Poems

One Day

Notes

Hazim Al-Temimi is a poet from southern Iraq - famed for its once magnificent marshes that were drained and destroyed by Saddam Hussein - and this poem must be read within that geographical context. For example, the very first stanza refers to the 'water reeds' of the marshes and the date palms that grow in southern Iraq in profusion.

The second stanza uses a verb 'recite' that specifically means reciting the Koran. Our use of 'The Painful Verses' was a way of indicating the special nature of the text the protagonist is reciting.

The line, 'I am the one whose words enlighten the blind' is a direct (and very famous) quotation from Al-Mutanabbi, a tenth-century Iraqi poet, widely regarded as one of the greatest poets of the Arabic language.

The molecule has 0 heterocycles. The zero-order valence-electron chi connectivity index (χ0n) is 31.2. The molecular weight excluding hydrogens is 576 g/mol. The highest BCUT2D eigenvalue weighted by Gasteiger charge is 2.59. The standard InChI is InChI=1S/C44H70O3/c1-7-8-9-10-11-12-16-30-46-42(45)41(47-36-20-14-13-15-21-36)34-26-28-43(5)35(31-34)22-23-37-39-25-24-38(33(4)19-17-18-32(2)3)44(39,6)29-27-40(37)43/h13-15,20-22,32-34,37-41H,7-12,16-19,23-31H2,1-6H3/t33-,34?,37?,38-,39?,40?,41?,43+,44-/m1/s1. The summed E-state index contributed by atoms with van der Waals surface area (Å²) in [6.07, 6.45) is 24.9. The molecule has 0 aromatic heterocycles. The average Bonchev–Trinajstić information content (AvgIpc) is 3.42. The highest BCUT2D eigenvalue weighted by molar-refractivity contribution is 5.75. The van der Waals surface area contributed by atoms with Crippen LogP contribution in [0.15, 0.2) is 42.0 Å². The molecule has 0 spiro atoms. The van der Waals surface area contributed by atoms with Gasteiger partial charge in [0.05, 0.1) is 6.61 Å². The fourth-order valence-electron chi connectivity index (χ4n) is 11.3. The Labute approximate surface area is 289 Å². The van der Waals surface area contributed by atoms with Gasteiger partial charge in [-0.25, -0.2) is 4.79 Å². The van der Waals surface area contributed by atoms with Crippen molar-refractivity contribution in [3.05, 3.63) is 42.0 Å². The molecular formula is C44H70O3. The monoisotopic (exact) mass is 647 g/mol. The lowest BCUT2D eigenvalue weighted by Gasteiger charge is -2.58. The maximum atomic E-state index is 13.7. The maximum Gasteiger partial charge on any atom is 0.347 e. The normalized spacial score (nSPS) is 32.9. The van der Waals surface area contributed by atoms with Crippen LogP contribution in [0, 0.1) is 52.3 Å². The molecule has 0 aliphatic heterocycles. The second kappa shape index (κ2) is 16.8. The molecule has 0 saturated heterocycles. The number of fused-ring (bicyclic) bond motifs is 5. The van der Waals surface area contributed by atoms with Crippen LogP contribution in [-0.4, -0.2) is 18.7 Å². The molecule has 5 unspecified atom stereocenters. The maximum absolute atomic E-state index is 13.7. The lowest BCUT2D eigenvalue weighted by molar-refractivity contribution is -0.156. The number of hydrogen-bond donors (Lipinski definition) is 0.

Although the line breaks of the poem make it look as though it is written in free verse - or what Arabic poets call 'prose poetry' - this poem is composed in the strict rhyme and metre of traditional classical Arabic poetry.

This was a difficult poem to translate, not simply because it's written in a classical form, but also because the fantastic sentiments it expresses are inimical to English. Whereas statements such as those made in this poem sound very beautiful in Arabic, in English they can come across as nothing more than empty rhetoric and bombast.

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Comments (2)

Jerry

very moved to read poems from western sahara, a country completely forgotten about

shabi ul hasnain

this poem is excelent i read it and enjoyed

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